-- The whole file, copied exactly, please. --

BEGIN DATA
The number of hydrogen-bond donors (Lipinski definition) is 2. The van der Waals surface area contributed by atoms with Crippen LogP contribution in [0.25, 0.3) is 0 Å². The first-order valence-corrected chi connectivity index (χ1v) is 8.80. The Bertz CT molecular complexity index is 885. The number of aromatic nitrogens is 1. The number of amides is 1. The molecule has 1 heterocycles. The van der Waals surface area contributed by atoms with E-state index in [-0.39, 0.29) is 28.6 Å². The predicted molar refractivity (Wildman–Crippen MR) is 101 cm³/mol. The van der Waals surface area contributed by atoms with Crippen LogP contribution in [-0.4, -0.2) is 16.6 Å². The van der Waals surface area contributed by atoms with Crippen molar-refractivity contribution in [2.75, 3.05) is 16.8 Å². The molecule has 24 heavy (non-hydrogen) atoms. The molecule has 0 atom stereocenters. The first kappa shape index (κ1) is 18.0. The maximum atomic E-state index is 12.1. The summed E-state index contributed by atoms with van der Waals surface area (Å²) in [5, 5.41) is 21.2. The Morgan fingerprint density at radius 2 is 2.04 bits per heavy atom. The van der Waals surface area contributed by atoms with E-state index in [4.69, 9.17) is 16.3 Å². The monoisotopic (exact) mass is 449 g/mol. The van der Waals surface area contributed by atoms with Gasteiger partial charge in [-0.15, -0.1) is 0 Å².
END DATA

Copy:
The number of hydrogen-bond donors (Lipinski definition) is 2. The van der Waals surface area contributed by atoms with Crippen LogP contribution in [0.25, 0.3) is 0 Å². The first-order valence-corrected chi connectivity index (χ1v) is 8.80. The Bertz CT molecular complexity index is 885. The number of aromatic nitrogens is 1. The number of amides is 1. The molecule has 1 heterocycles. The van der Waals surface area contributed by atoms with E-state index in [-0.39, 0.29) is 28.6 Å². The predicted molar refractivity (Wildman–Crippen MR) is 101 cm³/mol. The van der Waals surface area contributed by atoms with Crippen LogP contribution in [-0.4, -0.2) is 16.6 Å². The van der Waals surface area contributed by atoms with Crippen molar-refractivity contribution in [2.75, 3.05) is 16.8 Å². The molecule has 24 heavy (non-hydrogen) atoms. The molecule has 0 atom stereocenters. The first kappa shape index (κ1) is 18.0. The maximum atomic E-state index is 12.1. The summed E-state index contributed by atoms with van der Waals surface area (Å²) in [5, 5.41) is 21.2. The Morgan fingerprint density at radius 2 is 2.04 bits per heavy atom. The van der Waals surface area contributed by atoms with E-state index in [4.69, 9.17) is 16.3 Å². The monoisotopic (exact) mass is 449 g/mol. The van der Waals surface area contributed by atoms with Gasteiger partial charge in [-0.15, -0.1) is 0 Å².